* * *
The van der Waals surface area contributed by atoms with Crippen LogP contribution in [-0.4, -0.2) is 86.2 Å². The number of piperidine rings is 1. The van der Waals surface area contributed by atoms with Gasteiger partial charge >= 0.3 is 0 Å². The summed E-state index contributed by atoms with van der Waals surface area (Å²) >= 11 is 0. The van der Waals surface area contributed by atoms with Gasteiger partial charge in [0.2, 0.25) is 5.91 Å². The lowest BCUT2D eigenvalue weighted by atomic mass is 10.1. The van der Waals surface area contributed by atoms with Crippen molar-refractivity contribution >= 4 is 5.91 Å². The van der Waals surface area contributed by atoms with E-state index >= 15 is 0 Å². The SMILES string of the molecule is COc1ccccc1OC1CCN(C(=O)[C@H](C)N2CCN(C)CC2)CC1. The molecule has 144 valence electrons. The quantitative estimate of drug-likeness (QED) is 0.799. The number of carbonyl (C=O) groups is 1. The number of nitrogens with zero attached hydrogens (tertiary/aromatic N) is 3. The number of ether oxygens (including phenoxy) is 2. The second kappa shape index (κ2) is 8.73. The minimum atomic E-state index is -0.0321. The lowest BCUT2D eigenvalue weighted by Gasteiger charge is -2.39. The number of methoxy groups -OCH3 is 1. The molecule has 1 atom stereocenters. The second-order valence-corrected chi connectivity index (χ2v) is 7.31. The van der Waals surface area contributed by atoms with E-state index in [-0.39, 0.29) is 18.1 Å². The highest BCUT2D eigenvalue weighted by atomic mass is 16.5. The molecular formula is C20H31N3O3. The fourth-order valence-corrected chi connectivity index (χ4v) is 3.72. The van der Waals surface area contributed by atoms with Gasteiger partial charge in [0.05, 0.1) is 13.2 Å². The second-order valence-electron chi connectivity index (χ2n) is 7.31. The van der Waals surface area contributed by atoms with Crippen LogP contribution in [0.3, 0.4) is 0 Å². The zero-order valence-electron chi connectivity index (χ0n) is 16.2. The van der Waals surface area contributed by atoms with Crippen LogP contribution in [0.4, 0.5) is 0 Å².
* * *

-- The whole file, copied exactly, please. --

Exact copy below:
The van der Waals surface area contributed by atoms with Crippen LogP contribution in [-0.4, -0.2) is 86.2 Å². The number of piperidine rings is 1. The van der Waals surface area contributed by atoms with Gasteiger partial charge >= 0.3 is 0 Å². The summed E-state index contributed by atoms with van der Waals surface area (Å²) >= 11 is 0. The van der Waals surface area contributed by atoms with Gasteiger partial charge in [0.2, 0.25) is 5.91 Å². The lowest BCUT2D eigenvalue weighted by atomic mass is 10.1. The van der Waals surface area contributed by atoms with Crippen molar-refractivity contribution >= 4 is 5.91 Å². The van der Waals surface area contributed by atoms with E-state index >= 15 is 0 Å². The SMILES string of the molecule is COc1ccccc1OC1CCN(C(=O)[C@H](C)N2CCN(C)CC2)CC1. The molecule has 144 valence electrons. The quantitative estimate of drug-likeness (QED) is 0.799. The number of carbonyl (C=O) groups is 1. The number of nitrogens with zero attached hydrogens (tertiary/aromatic N) is 3. The number of ether oxygens (including phenoxy) is 2. The second kappa shape index (κ2) is 8.73. The minimum atomic E-state index is -0.0321. The lowest BCUT2D eigenvalue weighted by Gasteiger charge is -2.39. The number of methoxy groups -OCH3 is 1. The molecule has 1 atom stereocenters. The second-order valence-corrected chi connectivity index (χ2v) is 7.31. The van der Waals surface area contributed by atoms with E-state index in [-0.39, 0.29) is 18.1 Å². The highest BCUT2D eigenvalue weighted by atomic mass is 16.5. The molecular formula is C20H31N3O3. The fourth-order valence-corrected chi connectivity index (χ4v) is 3.72. The van der Waals surface area contributed by atoms with Gasteiger partial charge in [0.05, 0.1) is 13.2 Å². The second-order valence-electron chi connectivity index (χ2n) is 7.31. The van der Waals surface area contributed by atoms with Crippen LogP contribution in [0.3, 0.4) is 0 Å². The zero-order valence-electron chi connectivity index (χ0n) is 16.2. The van der Waals surface area contributed by atoms with Crippen LogP contribution in [0.4, 0.5) is 0 Å².